It may shock many of my friends that over the last few weeks I have been glued to the World Cup football matches. Especially, as it was probably 50 years ago or so since the last time I saw a football match. My father would drag me to matches played at Randall’s Stadium in New York. To be honest, I enjoyed the hot dogs more.
Early one morning, weeks ago, our telephone rang. Calling were French friends I’ve known since the last time I watched a football match. Remember, that was about 50 years ago.
Henri asked me whether I was related to Ante Rebić, a member of Croatia’s national team in the world cup. Suddenly, I realised a member of the team was probably a very, very distant relative as my understanding is that my branch of the family may be from Imotski before they moved on to Vrlika.
Football was becoming interesting!
So, it was with a broad smile on my face when I realised, reading Croatian news web sites, that the whole country is suddenly gripped with football!
Because, I, too, was “gripped”! I literally had “la grippe” (the “flu” in French). I was hooked. Soon, I knew all the players and Jeffrey, my partner, was hooked too!
Suddenly friends from all parts of my life began to call and email us.
“Did you see the “match?” “Yes, I did,” I could reply. I had the flu, I was feverish! Maybe I, too, have a “srce vatreno”
When Croatia beat England, I interrupted a committee meeting which Jeffrey was attending at the local historic society and I, breathlessly running in, blurted out “CROATIA WON!!!!”
Astonished at my sudden appearance, my partner Jeffrey said: “Could you believe that gay men would be talking about sport results?”
All the committee members burst out laughing. I was conflicted. Now it was Croatia vs. France. Not unlike asking me whether I would prefer my mother over my wife or my wife over my mistress.
Sunday, for the finals, Jeffrey and I were going up to the Adirondacks for a short vacation. We woke up early to get on the road to make sure we could watch the game. We arrived about 45 minutes late. Our hosts had already tuned to the match. We said a perfunctory “hello” and sat in front of the television.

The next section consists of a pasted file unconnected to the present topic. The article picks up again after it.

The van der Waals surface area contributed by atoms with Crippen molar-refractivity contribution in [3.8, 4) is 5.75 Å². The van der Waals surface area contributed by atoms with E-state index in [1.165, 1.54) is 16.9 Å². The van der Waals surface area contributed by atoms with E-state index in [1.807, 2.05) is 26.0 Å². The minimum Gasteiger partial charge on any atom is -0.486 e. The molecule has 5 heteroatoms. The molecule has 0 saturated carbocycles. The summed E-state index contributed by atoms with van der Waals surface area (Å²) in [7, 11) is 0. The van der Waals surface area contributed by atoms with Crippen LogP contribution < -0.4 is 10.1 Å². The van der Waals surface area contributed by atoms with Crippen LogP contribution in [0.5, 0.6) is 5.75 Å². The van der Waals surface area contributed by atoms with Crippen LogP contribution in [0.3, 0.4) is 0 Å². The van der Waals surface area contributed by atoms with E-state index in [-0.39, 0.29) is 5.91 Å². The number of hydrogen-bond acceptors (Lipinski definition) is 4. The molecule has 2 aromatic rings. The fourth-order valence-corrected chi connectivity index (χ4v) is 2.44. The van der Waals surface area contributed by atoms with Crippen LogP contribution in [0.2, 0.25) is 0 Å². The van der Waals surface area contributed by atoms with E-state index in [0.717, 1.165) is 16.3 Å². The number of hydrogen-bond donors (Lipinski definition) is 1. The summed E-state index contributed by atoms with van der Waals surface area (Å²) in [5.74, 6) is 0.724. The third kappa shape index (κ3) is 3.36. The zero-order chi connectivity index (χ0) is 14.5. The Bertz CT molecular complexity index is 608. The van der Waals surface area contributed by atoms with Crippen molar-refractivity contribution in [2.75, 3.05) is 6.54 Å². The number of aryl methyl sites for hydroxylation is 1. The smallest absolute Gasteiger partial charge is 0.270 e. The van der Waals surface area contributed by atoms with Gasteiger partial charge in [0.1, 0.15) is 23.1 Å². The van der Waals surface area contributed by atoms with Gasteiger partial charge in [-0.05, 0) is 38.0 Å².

More emails from long-lost friends were coming in: “Are you watching???” “Yes,” I replied on the small keyboard as I tried to follow on the very small TV. The results were disappointing.
I tried not to be in a funk all day. But, it was good to understand you could lose but have dignity, self-respect and be proud you competed! Croatia won the silver, not the gold, but still it is the smallest nation, after Uruguay in 1930, to ever get this far! The next day I told myself “Cheer up! They were incredible. And I learned something new: winning also involves losing!”
I watched a “live stream” of the “Fiery Hearts: Pride of Croatia” arriving in Zagreb. Over 550,000 people welcomed the team. The team’s trip from the airport to the capital city, usually a 45-minute taxi ride took the “Fiery Hearts” six hours as people literally poured onto the highways and streets.
The web stream of the team’s progress from the airport to the city was incredible. The main square of Zagreb was packed. Jeffrey was watching with me. “Where are they?” he would ask, trying to remember the locations in Zagreb we visited a year ago.
I would comment: “See that church I think is on Frankopanska ulica, they just passed the opera house!” Jeff became more excited…as they turned on to Ilica… “See, that is NAMA, they are about to enter the main square!” – I explained. More incredible, was when I saw this hand-made sign raised in the main square.
It reads: “Rebić, marry me!”
Well, it was NOT meant for me. But I did learn something. And, it was the second marriage proposal from a woman I received in my life. The previous, was just a few days before, after she found out I was Croatian, and she is a famous American actress. Football this summer taught me a lot of things: Sometimes, we need try new things and do things we normally would not do. Sometimes, the smallest things can connect us with others, we should find more things to connect us and less to divide us. Sometimes, we won’t win but we will never win if we are not willing to take the chance of losing. Sometimes, we have friends everywhere; even those who are long-lost but still remember us.
I thank all my friends and colleagues for having taught me a lesson I would never have understood.
So, the next day after Croatia’s loss of the gold, I’m sitting in an Italian restaurant in the Adirondacks.
Our hostess asks me whether I can recognise the restaurant owner’s accent. I reply that it sounded Croatian to me. Some of the staff was indeed from Croatia. They told me my Croatian was excellent, as I made grammatical mistake, after grammatical mistake.
Thankfully, we paid in cash. Had I paid by credit card with my last name on the card, I would have probably received a third marriage proposal!
So, I’ve learned important lessons this summer…and my non-Croatian friends did to. Most importantly, they now know where Croatia is. In elementary school, when I said Croatia was directly across from Italy, I was actually asked: “Is your family from Africa?” …But, that was a long, long time ago…
Text by Michael P. Rebic